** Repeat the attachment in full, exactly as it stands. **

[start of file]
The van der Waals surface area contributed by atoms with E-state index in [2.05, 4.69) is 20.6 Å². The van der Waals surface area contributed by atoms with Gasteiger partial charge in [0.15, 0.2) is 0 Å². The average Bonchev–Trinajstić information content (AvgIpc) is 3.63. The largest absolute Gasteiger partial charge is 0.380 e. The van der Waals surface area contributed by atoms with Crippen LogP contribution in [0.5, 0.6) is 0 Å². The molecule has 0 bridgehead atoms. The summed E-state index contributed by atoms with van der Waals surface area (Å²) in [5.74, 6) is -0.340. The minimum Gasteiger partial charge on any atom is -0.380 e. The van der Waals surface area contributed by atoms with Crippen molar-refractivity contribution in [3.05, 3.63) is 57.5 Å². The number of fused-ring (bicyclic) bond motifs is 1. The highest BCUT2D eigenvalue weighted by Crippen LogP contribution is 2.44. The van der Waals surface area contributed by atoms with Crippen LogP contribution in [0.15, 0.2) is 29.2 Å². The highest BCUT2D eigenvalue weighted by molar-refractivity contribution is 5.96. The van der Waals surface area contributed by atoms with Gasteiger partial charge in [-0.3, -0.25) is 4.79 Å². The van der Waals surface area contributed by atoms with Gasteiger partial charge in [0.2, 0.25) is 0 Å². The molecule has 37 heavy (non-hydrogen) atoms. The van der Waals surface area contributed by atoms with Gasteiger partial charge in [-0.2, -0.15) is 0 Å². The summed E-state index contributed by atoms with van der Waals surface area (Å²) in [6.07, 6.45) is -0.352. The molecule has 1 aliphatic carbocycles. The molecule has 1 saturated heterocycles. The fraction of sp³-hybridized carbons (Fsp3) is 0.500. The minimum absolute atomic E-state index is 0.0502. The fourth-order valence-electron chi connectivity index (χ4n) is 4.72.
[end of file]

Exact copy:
The van der Waals surface area contributed by atoms with E-state index in [2.05, 4.69) is 20.6 Å². The van der Waals surface area contributed by atoms with Gasteiger partial charge in [0.15, 0.2) is 0 Å². The average Bonchev–Trinajstić information content (AvgIpc) is 3.63. The largest absolute Gasteiger partial charge is 0.380 e. The van der Waals surface area contributed by atoms with Crippen LogP contribution in [0.5, 0.6) is 0 Å². The molecule has 0 bridgehead atoms. The summed E-state index contributed by atoms with van der Waals surface area (Å²) in [5.74, 6) is -0.340. The minimum Gasteiger partial charge on any atom is -0.380 e. The van der Waals surface area contributed by atoms with Crippen molar-refractivity contribution in [3.05, 3.63) is 57.5 Å². The number of fused-ring (bicyclic) bond motifs is 1. The highest BCUT2D eigenvalue weighted by Crippen LogP contribution is 2.44. The van der Waals surface area contributed by atoms with Crippen LogP contribution in [0.15, 0.2) is 29.2 Å². The highest BCUT2D eigenvalue weighted by molar-refractivity contribution is 5.96. The van der Waals surface area contributed by atoms with Gasteiger partial charge in [-0.3, -0.25) is 4.79 Å². The van der Waals surface area contributed by atoms with Gasteiger partial charge in [0.2, 0.25) is 0 Å². The molecule has 37 heavy (non-hydrogen) atoms. The van der Waals surface area contributed by atoms with Gasteiger partial charge in [-0.2, -0.15) is 0 Å². The summed E-state index contributed by atoms with van der Waals surface area (Å²) in [6.07, 6.45) is -0.352. The molecule has 1 aliphatic carbocycles. The molecule has 1 saturated heterocycles. The fraction of sp³-hybridized carbons (Fsp3) is 0.500. The minimum absolute atomic E-state index is 0.0502. The fourth-order valence-electron chi connectivity index (χ4n) is 4.72.